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RIGHT: That, which anyone is entitled to have, or to do or to equire from others within the limits prescribed by law. Kent. Rights are divided into:

A.-Political-The right to take part in the government, such as to vote and hold office.

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1-Public-The right of protection by the government. 2—Private—Which grow out of the relations of

Husband and wife,

Parent and child,

Guardian and ward,

Master and servant.

SOVEREIGN: The person, body or state in which independent and supreme authority is vested. Int. Dict.

SOVEREIGNTY: The union and exercise of all human power possessed in a state; it is a combination of all power; it is the power to do everything in a state without accountability. Story.

That public authority which commands in civil society and orders and directs what each is to perform, to obtain the end of its institution. Vattel.

LAW: A rule of civil conduct prescribed by the supreme power in a state. Bouvier.

A rule of life. Maine.

Law in its most general and comprehensive sense signifies a rule of action; and it is applied indiscriminately to all kinds of action, whether animate or inanimate, rational or irrational. Thus we say, the laws of motion, of gravitation, of optics or mechanics, as well as the law of nature and of nations. And it is that rule of action which is prescribed by some superior, and which the inferior is bound to obey. Blackstone. When Law is applied to any other object than man, it ceases to contain two of its essential ingredients, disobedience and punishment. Tomlins.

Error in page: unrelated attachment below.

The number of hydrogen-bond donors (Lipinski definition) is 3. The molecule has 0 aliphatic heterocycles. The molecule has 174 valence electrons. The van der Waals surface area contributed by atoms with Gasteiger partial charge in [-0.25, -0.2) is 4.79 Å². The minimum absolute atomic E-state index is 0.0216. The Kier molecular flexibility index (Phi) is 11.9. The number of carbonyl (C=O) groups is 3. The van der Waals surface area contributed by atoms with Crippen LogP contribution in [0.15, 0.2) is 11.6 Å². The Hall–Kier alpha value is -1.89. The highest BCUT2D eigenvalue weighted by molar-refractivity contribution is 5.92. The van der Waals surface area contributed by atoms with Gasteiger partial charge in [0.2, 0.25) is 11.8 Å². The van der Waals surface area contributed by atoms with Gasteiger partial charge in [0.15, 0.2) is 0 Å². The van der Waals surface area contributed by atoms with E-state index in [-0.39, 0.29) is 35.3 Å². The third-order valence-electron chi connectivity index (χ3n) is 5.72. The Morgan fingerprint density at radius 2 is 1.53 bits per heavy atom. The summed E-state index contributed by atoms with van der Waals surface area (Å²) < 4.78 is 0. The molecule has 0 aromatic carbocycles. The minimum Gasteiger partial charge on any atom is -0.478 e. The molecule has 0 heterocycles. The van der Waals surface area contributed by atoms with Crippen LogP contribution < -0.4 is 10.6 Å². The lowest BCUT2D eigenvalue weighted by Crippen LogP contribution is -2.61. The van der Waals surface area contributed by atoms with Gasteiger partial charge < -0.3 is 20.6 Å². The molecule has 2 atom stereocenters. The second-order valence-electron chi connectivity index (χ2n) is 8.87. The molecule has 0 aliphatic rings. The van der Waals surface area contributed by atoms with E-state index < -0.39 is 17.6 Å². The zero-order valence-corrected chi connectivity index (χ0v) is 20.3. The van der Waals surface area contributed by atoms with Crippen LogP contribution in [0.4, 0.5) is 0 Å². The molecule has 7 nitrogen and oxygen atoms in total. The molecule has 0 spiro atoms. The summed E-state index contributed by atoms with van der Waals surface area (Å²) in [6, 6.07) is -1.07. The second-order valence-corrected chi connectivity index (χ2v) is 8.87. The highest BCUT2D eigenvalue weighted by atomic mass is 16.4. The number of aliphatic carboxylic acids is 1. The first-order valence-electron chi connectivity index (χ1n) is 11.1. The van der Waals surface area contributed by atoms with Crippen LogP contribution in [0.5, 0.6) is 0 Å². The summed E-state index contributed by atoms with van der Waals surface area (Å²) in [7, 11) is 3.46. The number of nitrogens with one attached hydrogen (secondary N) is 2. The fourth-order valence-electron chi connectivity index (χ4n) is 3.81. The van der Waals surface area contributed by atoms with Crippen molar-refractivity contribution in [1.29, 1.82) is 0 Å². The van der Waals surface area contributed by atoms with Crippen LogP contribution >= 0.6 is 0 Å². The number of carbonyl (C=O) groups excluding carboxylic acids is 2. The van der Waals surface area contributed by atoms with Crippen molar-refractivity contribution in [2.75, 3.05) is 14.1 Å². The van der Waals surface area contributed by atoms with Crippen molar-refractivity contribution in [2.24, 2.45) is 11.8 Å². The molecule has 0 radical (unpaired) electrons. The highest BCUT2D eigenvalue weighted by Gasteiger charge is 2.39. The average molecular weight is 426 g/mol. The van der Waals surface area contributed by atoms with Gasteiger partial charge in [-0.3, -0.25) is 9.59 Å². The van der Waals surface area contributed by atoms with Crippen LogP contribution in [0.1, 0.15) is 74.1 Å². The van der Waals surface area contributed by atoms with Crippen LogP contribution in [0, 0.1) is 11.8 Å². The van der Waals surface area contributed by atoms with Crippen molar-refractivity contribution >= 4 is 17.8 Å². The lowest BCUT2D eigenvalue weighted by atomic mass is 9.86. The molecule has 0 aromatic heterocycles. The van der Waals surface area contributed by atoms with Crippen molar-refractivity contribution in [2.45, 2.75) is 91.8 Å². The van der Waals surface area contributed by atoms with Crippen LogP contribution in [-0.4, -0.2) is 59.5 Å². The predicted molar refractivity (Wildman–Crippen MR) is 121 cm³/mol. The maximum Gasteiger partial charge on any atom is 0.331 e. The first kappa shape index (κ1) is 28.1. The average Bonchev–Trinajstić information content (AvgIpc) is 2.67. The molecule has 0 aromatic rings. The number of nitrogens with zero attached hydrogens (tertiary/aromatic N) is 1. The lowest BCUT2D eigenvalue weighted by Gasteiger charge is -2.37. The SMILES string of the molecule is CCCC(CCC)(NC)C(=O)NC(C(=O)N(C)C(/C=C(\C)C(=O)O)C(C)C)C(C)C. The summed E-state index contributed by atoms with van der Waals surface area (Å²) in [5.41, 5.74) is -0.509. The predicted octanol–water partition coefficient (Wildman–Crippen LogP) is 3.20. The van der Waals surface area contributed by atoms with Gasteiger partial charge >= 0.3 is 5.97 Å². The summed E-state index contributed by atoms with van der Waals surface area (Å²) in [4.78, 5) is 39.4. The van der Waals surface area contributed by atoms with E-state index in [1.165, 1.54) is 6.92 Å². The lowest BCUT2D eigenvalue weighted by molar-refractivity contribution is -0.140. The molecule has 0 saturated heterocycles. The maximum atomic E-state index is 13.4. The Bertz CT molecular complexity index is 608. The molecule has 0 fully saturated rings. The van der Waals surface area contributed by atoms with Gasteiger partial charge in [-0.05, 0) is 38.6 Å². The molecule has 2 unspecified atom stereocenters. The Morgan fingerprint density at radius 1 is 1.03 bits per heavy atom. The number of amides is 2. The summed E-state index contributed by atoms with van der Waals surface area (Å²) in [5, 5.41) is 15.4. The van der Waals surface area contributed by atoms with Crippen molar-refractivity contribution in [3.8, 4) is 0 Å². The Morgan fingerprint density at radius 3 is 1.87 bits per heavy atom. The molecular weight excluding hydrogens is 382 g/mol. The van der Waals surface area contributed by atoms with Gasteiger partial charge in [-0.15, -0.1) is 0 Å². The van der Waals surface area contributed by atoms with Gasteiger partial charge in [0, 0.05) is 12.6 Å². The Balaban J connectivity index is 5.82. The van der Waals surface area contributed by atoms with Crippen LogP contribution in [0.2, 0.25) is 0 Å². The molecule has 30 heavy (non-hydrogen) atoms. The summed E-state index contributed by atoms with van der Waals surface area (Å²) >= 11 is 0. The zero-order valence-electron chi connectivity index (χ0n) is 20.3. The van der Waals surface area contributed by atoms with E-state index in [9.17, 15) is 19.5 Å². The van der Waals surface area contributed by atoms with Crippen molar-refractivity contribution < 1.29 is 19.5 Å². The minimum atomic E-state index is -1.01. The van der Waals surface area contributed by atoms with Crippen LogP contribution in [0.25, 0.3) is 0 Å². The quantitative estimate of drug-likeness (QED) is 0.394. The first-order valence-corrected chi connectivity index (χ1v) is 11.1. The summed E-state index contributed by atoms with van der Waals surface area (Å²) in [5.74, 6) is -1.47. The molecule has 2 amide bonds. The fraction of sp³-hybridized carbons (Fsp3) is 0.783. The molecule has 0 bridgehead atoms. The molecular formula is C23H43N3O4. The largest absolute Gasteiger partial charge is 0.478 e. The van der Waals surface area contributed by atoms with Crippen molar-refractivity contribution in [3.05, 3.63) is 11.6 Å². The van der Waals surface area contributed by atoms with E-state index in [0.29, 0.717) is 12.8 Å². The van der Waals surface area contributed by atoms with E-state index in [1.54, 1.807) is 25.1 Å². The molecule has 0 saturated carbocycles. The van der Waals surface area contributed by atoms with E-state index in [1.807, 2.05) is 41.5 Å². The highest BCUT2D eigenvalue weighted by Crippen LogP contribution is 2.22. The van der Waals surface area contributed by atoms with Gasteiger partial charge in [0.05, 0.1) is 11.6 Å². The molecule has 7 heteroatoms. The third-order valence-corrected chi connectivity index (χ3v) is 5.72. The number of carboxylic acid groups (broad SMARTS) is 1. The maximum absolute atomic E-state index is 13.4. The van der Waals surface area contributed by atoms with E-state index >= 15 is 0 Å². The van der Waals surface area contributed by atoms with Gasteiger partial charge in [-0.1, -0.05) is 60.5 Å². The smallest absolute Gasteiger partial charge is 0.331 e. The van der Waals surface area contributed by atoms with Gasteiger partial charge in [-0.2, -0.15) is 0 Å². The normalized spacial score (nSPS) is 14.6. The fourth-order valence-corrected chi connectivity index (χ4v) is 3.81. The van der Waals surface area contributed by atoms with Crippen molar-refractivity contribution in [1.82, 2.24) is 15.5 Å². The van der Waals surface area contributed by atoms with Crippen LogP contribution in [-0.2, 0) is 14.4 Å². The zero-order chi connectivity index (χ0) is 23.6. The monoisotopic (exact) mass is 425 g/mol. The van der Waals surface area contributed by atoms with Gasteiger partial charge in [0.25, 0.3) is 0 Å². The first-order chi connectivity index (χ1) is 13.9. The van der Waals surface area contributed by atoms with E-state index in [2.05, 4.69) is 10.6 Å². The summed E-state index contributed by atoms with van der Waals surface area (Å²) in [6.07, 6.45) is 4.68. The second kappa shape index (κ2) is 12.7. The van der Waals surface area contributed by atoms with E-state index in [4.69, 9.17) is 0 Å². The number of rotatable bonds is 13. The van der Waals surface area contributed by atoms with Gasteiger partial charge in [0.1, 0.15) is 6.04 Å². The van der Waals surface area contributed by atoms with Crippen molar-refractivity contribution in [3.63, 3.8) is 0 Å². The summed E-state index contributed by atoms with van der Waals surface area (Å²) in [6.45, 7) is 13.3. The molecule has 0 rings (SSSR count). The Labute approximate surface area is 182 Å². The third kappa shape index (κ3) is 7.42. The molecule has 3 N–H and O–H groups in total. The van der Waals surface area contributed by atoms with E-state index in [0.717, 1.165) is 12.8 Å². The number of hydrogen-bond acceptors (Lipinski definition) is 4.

Government.-A law will not accomplish its purpose unless all the individuals in a state, to whom it applies, obey it in the same way; and this equal obedience is, therefore, compelled by the sovereign, or representatives of the sovereign. The province of a sovereign is, then, to make and enforce, directly or indirectly, the

laws of a state; and this act is termed government. The word "government" is used not only to express the acts of sovereignty, but also the agents by means of which the sovereign performs these acts. Thus, in the United States the sovereignty is vested in the people; the President, Congress and Courts are the instruments to execute the sovereign's will, and are called "the Government.”

GOVERNMENT (first sense): The control, direction and regulation of public or private affairs. Am. & Eng. Ency. of Law.

GOVERNMENT (second sense): That institution or aggregate of institutions by which a state makes and carries out those rules of action which are necessary to enable men to live in a social state, or which are imposed upon the people forming a state. Bouvier.